Photo by courtesy of Chicago Tribune
The U.S. denominates battery operated electric vehicles as Neighborhood Electric Vehicles (NEV), which are 4-wheel Low-Speed Vehicles (LSV) or, in California, Zero-Emissions Vehicles (ZEV) that:
- Fall under Federal Motor Vehicle Safety Standard 500 (FMVSS 500) with no Federal regulations specifically pertaining to the powertrain;
- Have a maximum loaded weight of 3,000 lb (1,400 kg);
- Have a top speed of 25 miles (40 km) per hour;
- Are street-legal to roads with posted speed limit of 45 miles (72 km) per hour;
- Must be titled and registered.
Here is a summary of the latest global Community EV Regulations on a power point for your easy reference.
The Development of NEVs
NEVs have a typical driving range of 30 miles (48 km) per charge and a typical 3-year battery durability. NEV sellers are bound by law to limit the top speed to 25 miles (40 km) per hour, however, NEV buyers are allowed to modify it to go 35 mph (56 km/h) in accordance with the safety requirements of passenger cars, including 3-point seat belts, headlights, brake lights, running lights, reflectors, rear view mirrors, turn signals, etc. Windshield wipers, window defroster, speedometer, odometer, back-up light and doors are additional requirements subject to local governments.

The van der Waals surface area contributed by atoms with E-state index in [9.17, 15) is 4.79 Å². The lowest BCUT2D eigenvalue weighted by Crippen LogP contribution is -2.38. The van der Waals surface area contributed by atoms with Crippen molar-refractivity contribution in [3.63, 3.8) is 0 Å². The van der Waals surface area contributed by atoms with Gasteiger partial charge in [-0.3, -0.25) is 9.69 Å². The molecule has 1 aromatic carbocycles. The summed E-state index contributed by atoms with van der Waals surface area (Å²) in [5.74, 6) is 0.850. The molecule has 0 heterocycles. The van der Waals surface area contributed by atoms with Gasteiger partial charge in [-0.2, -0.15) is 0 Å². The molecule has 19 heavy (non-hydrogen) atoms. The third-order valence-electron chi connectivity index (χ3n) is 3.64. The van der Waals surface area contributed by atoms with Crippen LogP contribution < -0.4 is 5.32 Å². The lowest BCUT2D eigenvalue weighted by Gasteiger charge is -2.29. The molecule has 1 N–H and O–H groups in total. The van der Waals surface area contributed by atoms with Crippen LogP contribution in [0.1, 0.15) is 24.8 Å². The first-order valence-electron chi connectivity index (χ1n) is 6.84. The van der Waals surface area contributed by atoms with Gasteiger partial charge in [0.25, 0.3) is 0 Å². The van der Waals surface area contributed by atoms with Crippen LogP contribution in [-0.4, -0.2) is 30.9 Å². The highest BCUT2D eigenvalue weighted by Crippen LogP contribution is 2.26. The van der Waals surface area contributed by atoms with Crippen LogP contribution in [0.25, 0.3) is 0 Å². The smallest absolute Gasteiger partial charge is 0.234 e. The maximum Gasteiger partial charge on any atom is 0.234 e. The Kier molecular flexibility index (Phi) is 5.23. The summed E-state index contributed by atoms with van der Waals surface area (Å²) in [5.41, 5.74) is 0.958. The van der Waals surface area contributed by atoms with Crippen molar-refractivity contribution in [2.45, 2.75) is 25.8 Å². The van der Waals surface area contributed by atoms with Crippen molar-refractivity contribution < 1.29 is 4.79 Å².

Where NEVs stand in the U.S.
- NEVs are street-legal in 46 states as of February 2012, which include Alameda, Playa Vista, Los Angeles, Linclon and Coronado of California, Put-in-Bay of Ohio, etc.; (Sources: Autoblog Green 2012-02-10)
- There are some communities designed specifically with NEVs, e.g., Celebration and The Villages of Florida, Peachtree City of Georgia;
- The two largest NEV markets in 2011 are the United States, with 14,737 units sold, and France, 2,231 units; (Sources: Pike Research 2012-02-05)
- Estimated annual global sales of NEVs in 2017 are 55,000 units with half in North America; (Sources: Pike Research by Autoblog 2012-02-06)
- GEM of Polaris ranks global big one and sold 50,000+ units globally during 1998 and 2014. (Sources: Green Car Reports. Retrieved 2015-11-22)
Some interesting NEV news
- The Future of Electric Vehicles Is Golf Carts, Not Tesla (By Thomas Bartman of Harvard Business Review, May 14, 2015)
- City of Atlanta sets National Example by launching Electric Vehicle Fleet Program (By City of Atlanta Government, August 18, 2015
- Small Illinois towns drive golf cart popularity, but safety a concern (By Chicago Tribune, September 10, 2016)